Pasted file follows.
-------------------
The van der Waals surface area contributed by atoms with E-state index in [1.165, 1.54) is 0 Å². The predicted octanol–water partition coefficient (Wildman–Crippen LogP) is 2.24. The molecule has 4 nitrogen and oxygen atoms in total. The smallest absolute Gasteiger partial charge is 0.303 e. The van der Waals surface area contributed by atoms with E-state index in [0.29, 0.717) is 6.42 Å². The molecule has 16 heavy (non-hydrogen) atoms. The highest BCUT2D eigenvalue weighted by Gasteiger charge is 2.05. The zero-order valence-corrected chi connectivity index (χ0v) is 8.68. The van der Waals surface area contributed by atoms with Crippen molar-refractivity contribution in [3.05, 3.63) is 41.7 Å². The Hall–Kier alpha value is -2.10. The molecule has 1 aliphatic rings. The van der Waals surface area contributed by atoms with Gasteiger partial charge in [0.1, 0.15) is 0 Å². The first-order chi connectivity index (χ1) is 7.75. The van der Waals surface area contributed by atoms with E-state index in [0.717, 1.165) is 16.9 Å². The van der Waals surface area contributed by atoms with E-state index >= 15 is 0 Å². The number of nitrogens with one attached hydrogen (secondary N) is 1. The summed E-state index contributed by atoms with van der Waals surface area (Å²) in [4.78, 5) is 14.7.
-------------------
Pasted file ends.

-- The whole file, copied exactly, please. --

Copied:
The van der Waals surface area contributed by atoms with E-state index in [1.165, 1.54) is 0 Å². The predicted octanol–water partition coefficient (Wildman–Crippen LogP) is 2.24. The molecule has 4 nitrogen and oxygen atoms in total. The smallest absolute Gasteiger partial charge is 0.303 e. The van der Waals surface area contributed by atoms with E-state index in [0.29, 0.717) is 6.42 Å². The molecule has 16 heavy (non-hydrogen) atoms. The highest BCUT2D eigenvalue weighted by Gasteiger charge is 2.05. The zero-order valence-corrected chi connectivity index (χ0v) is 8.68. The van der Waals surface area contributed by atoms with Crippen molar-refractivity contribution in [3.05, 3.63) is 41.7 Å². The Hall–Kier alpha value is -2.10. The molecule has 1 aliphatic rings. The van der Waals surface area contributed by atoms with Gasteiger partial charge in [0.1, 0.15) is 0 Å². The first-order chi connectivity index (χ1) is 7.75. The van der Waals surface area contributed by atoms with E-state index in [0.717, 1.165) is 16.9 Å². The van der Waals surface area contributed by atoms with E-state index >= 15 is 0 Å². The number of nitrogens with one attached hydrogen (secondary N) is 1. The summed E-state index contributed by atoms with van der Waals surface area (Å²) in [4.78, 5) is 14.7.